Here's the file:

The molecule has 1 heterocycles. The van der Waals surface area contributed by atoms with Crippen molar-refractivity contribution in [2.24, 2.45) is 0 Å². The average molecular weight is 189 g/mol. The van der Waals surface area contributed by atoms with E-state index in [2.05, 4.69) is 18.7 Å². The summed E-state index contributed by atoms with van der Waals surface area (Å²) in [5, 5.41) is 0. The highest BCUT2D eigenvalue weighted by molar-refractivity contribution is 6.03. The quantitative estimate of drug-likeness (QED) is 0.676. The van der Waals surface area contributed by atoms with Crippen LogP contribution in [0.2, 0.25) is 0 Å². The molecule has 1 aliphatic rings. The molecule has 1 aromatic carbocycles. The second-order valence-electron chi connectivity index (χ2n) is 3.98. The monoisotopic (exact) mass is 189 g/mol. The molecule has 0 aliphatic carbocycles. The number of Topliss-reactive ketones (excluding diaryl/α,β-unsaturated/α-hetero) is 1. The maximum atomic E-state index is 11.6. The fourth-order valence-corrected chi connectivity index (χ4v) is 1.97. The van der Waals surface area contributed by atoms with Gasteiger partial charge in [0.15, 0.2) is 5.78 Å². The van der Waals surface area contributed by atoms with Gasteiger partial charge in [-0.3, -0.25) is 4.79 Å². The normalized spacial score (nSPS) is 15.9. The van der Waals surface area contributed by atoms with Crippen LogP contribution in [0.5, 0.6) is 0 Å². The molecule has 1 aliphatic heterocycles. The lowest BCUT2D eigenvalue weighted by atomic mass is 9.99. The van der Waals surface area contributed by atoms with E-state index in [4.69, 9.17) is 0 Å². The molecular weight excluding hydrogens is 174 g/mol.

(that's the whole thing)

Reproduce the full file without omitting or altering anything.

The molecule has 1 heterocycles. The van der Waals surface area contributed by atoms with Crippen molar-refractivity contribution in [2.24, 2.45) is 0 Å². The average molecular weight is 189 g/mol. The van der Waals surface area contributed by atoms with E-state index in [2.05, 4.69) is 18.7 Å². The summed E-state index contributed by atoms with van der Waals surface area (Å²) in [5, 5.41) is 0. The highest BCUT2D eigenvalue weighted by molar-refractivity contribution is 6.03. The quantitative estimate of drug-likeness (QED) is 0.676. The van der Waals surface area contributed by atoms with Crippen LogP contribution in [0.2, 0.25) is 0 Å². The molecule has 1 aliphatic rings. The molecule has 1 aromatic carbocycles. The second-order valence-electron chi connectivity index (χ2n) is 3.98. The monoisotopic (exact) mass is 189 g/mol. The molecule has 0 aliphatic carbocycles. The number of Topliss-reactive ketones (excluding diaryl/α,β-unsaturated/α-hetero) is 1. The maximum atomic E-state index is 11.6. The fourth-order valence-corrected chi connectivity index (χ4v) is 1.97. The van der Waals surface area contributed by atoms with Gasteiger partial charge in [0.15, 0.2) is 5.78 Å². The van der Waals surface area contributed by atoms with Gasteiger partial charge in [-0.3, -0.25) is 4.79 Å². The normalized spacial score (nSPS) is 15.9. The van der Waals surface area contributed by atoms with Crippen LogP contribution in [0.5, 0.6) is 0 Å². The molecule has 1 aliphatic heterocycles. The lowest BCUT2D eigenvalue weighted by atomic mass is 9.99. The van der Waals surface area contributed by atoms with E-state index in [4.69, 9.17) is 0 Å². The molecular weight excluding hydrogens is 174 g/mol.